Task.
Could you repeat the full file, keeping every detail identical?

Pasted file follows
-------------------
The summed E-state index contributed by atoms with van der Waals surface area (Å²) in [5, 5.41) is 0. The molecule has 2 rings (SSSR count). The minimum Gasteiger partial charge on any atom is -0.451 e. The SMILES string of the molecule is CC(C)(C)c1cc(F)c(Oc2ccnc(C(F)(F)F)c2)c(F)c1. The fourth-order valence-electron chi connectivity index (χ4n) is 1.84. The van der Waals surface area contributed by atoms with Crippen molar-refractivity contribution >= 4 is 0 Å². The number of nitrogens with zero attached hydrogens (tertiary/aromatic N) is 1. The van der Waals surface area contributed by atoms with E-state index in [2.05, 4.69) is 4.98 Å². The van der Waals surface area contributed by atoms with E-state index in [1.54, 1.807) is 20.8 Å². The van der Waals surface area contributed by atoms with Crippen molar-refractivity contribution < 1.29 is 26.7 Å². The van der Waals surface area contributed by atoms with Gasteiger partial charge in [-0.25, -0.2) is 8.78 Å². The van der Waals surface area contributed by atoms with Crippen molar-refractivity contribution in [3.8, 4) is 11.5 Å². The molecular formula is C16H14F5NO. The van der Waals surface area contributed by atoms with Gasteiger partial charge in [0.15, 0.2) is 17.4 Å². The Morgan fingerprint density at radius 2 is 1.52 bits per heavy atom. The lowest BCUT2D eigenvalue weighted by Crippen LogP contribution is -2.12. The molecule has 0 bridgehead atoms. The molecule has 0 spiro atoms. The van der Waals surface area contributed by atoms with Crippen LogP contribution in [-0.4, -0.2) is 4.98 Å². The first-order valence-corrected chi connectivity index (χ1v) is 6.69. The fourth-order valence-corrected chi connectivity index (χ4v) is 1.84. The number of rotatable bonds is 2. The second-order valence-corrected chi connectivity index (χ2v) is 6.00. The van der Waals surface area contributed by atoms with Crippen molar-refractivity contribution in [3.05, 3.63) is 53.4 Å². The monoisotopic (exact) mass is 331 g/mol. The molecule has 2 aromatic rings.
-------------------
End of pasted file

The summed E-state index contributed by atoms with van der Waals surface area (Å²) in [5, 5.41) is 0. The molecule has 2 rings (SSSR count). The minimum Gasteiger partial charge on any atom is -0.451 e. The SMILES string of the molecule is CC(C)(C)c1cc(F)c(Oc2ccnc(C(F)(F)F)c2)c(F)c1. The fourth-order valence-electron chi connectivity index (χ4n) is 1.84. The van der Waals surface area contributed by atoms with Crippen molar-refractivity contribution >= 4 is 0 Å². The number of nitrogens with zero attached hydrogens (tertiary/aromatic N) is 1. The van der Waals surface area contributed by atoms with E-state index in [2.05, 4.69) is 4.98 Å². The van der Waals surface area contributed by atoms with E-state index in [1.54, 1.807) is 20.8 Å². The van der Waals surface area contributed by atoms with Crippen molar-refractivity contribution < 1.29 is 26.7 Å². The van der Waals surface area contributed by atoms with Gasteiger partial charge in [-0.25, -0.2) is 8.78 Å². The van der Waals surface area contributed by atoms with Crippen molar-refractivity contribution in [3.8, 4) is 11.5 Å². The molecular formula is C16H14F5NO. The van der Waals surface area contributed by atoms with Gasteiger partial charge in [0.15, 0.2) is 17.4 Å². The Morgan fingerprint density at radius 2 is 1.52 bits per heavy atom. The lowest BCUT2D eigenvalue weighted by Crippen LogP contribution is -2.12. The molecule has 0 bridgehead atoms. The molecule has 0 spiro atoms. The van der Waals surface area contributed by atoms with Crippen LogP contribution in [-0.4, -0.2) is 4.98 Å². The first-order valence-corrected chi connectivity index (χ1v) is 6.69. The fourth-order valence-corrected chi connectivity index (χ4v) is 1.84. The number of rotatable bonds is 2. The second-order valence-corrected chi connectivity index (χ2v) is 6.00. The van der Waals surface area contributed by atoms with Crippen molar-refractivity contribution in [3.05, 3.63) is 53.4 Å². The monoisotopic (exact) mass is 331 g/mol. The molecule has 2 aromatic rings.